Rosie’s gardening tips for February

Rosie shares her gardening tips and know-how.

little young hedgehog (Erinaceus europaeus) in autumn forest looking for food in the undergrowth, selected focus, narrow depth of field

As I didn’t write an article in January, I’m rather late in wishing you a Happy New Year. Nevertheless, I do hope that 2017 will be a good, healthy and prosperous year for you all.

It’s such an exciting time of year as we begin to see signs of spring approaching? So here we go again, planning and preparing together for a wonderful, colourful and hopefully productive year ahead in our gardens.

Wildlife: It’s coming to the end of the hedgehog’s hibernation time and as they emerge from their small hidey holes, they will be in desperate need of food. Cat or dog food is apparently ideal but it is possible that this could encourage vermin, so meal-worms seem a better option to me. These wonderful little creatures, (hedgehogs not meal-worms), will also be very thirsty and need plenty of fresh water too but not milk!  Remember to check that there are no hedgehogs hiding under the pile of garden waste before lighting bonfires.

Put up nesting boxes or clean out the existing ones ready to set up again.  Continue to keep the bird bath clean and filled with fresh water.  Also, keep your bird feeders topped up, avoiding large seeds and nuts such as peanuts during the nesting season.

Weeding: As I have said before, I would always rather suggest weeding the old-fashioned way with a trowel or fork, probably on your hands and knees, but there a few problem weeds that are almost impossible to conquer without the aid of a weed-killer. I use one that is biodegradable and readily available in DIY stores or garden centres. These difficult weeds – bindweed, horsetail, couch grass and ground elder – send out creeping rhizomes under the ground entangling their roots around other plants. I try to eradicate them by laying their leaves flat on the ground and securing them with a brick or large stone.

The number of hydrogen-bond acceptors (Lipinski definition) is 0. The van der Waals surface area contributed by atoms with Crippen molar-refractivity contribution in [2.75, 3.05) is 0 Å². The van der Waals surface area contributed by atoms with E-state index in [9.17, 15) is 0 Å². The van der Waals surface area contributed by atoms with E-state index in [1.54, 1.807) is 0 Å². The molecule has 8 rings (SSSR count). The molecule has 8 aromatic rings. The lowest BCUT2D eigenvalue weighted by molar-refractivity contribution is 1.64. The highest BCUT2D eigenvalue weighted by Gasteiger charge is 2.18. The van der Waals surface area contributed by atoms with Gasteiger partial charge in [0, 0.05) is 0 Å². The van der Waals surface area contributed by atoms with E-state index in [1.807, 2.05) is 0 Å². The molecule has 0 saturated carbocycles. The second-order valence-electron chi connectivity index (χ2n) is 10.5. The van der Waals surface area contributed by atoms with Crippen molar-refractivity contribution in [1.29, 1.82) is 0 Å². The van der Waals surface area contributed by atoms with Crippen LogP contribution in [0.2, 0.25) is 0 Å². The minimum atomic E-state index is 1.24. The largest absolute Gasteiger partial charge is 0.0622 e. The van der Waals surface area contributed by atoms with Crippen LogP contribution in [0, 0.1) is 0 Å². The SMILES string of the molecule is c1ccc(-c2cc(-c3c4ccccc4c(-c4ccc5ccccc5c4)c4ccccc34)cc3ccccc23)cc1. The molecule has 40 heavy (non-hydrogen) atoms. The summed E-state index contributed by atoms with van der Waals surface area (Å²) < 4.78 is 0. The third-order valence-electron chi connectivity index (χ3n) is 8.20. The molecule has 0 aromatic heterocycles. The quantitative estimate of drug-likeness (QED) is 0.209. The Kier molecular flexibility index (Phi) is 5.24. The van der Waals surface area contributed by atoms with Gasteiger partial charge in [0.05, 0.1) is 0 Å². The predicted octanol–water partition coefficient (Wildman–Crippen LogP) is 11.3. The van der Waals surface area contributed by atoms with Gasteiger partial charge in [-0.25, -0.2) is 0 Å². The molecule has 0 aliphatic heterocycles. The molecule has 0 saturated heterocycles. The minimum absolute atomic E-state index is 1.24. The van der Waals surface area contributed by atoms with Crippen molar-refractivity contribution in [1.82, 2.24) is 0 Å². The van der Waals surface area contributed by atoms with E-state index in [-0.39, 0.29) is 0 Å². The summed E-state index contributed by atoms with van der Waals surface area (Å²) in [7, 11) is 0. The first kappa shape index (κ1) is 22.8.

This technique helps to separate the weed from nearby plants and you can then carefully spray them with the weed-killer.  These particular weeds are virulent and will need to be sprayed on a regular basis (monthly), probably for two or three seasons.

Celandines are another difficult weed to get rid of.  They spread by producing lots of tiny root tubers. The best way to get rid of these weeds is to spray the whole area with a biodegradable weed-killer, again on a regular basis, over a season or two.

Pruning and cutting back: Cut back ornamental grasses, ideally before new growth appears or, if you happen to miss the perfect opportunity, try not to damage the new shoots.

Prune roses now and cut fuchsia and lavatera back hard. Cut hydrangea to just above the first or second shoot from the ground. This will encourage bushy and compact new growth.

Lawns: Cut the lawn if there is a mild, dry spell, on a high-blade setting.

Prepare the ground for sowing grass seed by digging it over and add some organic matter. Garden compost is good.  Level the area and leave it to settle for a few weeks.

Happy gardening!

Rosie Fifield

About Rosie Fifield

I have always been passionate about gardening and after many years of just tending to my own, I set up my own successful business. I love everything about it from pruning and weeding to garden design and there's nothing I love more than to spend the day knee deep in my compost heap. As well as my passion for gardening I love going on sunny holidays abroad and thrive on spending quality time with my friends and family.

  • Imogen Jamieson

    now that we finally have a few frost free days, I am off to prune my roses! Great gardening advice as ever Rosie!